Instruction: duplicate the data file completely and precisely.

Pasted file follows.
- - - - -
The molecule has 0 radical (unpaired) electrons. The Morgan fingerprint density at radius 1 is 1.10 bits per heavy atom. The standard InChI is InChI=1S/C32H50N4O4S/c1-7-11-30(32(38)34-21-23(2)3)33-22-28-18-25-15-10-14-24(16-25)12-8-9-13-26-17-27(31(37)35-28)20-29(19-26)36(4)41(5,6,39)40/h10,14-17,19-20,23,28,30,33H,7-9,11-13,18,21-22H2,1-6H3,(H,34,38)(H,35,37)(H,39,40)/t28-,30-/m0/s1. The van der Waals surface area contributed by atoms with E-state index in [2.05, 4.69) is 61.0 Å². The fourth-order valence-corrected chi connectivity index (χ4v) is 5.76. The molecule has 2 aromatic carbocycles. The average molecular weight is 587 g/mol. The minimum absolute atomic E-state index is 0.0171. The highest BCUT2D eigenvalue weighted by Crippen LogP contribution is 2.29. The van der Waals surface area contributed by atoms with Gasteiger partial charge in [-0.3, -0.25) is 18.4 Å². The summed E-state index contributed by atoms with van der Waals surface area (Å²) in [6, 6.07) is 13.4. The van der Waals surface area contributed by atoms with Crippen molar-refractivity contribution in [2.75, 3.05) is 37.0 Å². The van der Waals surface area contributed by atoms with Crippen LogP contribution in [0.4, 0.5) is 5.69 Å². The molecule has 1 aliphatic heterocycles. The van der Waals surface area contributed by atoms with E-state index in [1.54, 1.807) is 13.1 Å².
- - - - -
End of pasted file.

The molecule has 0 radical (unpaired) electrons. The Morgan fingerprint density at radius 1 is 1.10 bits per heavy atom. The standard InChI is InChI=1S/C32H50N4O4S/c1-7-11-30(32(38)34-21-23(2)3)33-22-28-18-25-15-10-14-24(16-25)12-8-9-13-26-17-27(31(37)35-28)20-29(19-26)36(4)41(5,6,39)40/h10,14-17,19-20,23,28,30,33H,7-9,11-13,18,21-22H2,1-6H3,(H,34,38)(H,35,37)(H,39,40)/t28-,30-/m0/s1. The van der Waals surface area contributed by atoms with E-state index in [2.05, 4.69) is 61.0 Å². The fourth-order valence-corrected chi connectivity index (χ4v) is 5.76. The molecule has 2 aromatic carbocycles. The average molecular weight is 587 g/mol. The minimum absolute atomic E-state index is 0.0171. The highest BCUT2D eigenvalue weighted by Crippen LogP contribution is 2.29. The van der Waals surface area contributed by atoms with Gasteiger partial charge in [-0.3, -0.25) is 18.4 Å². The summed E-state index contributed by atoms with van der Waals surface area (Å²) in [6, 6.07) is 13.4. The van der Waals surface area contributed by atoms with Crippen molar-refractivity contribution in [2.75, 3.05) is 37.0 Å². The van der Waals surface area contributed by atoms with Crippen LogP contribution in [0.4, 0.5) is 5.69 Å². The molecule has 1 aliphatic heterocycles. The van der Waals surface area contributed by atoms with E-state index in [1.54, 1.807) is 13.1 Å².